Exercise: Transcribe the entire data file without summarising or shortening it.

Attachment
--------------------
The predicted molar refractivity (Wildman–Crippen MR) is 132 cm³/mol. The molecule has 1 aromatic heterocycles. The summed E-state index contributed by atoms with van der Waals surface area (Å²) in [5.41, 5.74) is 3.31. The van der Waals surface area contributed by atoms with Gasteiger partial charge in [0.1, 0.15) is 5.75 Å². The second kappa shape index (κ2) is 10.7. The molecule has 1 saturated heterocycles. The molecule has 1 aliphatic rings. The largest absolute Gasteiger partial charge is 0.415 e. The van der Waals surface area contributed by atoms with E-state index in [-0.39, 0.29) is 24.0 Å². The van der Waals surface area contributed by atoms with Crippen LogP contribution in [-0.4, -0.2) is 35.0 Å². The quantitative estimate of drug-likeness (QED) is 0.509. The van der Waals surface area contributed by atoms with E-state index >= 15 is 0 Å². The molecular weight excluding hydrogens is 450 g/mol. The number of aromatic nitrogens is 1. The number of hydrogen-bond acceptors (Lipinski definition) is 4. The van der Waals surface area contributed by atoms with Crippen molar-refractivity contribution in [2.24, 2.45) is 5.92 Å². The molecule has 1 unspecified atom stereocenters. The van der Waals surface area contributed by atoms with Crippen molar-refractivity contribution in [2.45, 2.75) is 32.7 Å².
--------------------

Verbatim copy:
The predicted molar refractivity (Wildman–Crippen MR) is 132 cm³/mol. The molecule has 1 aromatic heterocycles. The summed E-state index contributed by atoms with van der Waals surface area (Å²) in [5.41, 5.74) is 3.31. The van der Waals surface area contributed by atoms with Gasteiger partial charge in [0.1, 0.15) is 5.75 Å². The second kappa shape index (κ2) is 10.7. The molecule has 1 saturated heterocycles. The molecule has 1 aliphatic rings. The largest absolute Gasteiger partial charge is 0.415 e. The van der Waals surface area contributed by atoms with E-state index in [-0.39, 0.29) is 24.0 Å². The van der Waals surface area contributed by atoms with Crippen LogP contribution in [-0.4, -0.2) is 35.0 Å². The quantitative estimate of drug-likeness (QED) is 0.509. The van der Waals surface area contributed by atoms with E-state index >= 15 is 0 Å². The molecular weight excluding hydrogens is 450 g/mol. The number of aromatic nitrogens is 1. The number of hydrogen-bond acceptors (Lipinski definition) is 4. The van der Waals surface area contributed by atoms with Crippen molar-refractivity contribution in [2.24, 2.45) is 5.92 Å². The molecule has 1 unspecified atom stereocenters. The van der Waals surface area contributed by atoms with Crippen molar-refractivity contribution in [2.45, 2.75) is 32.7 Å².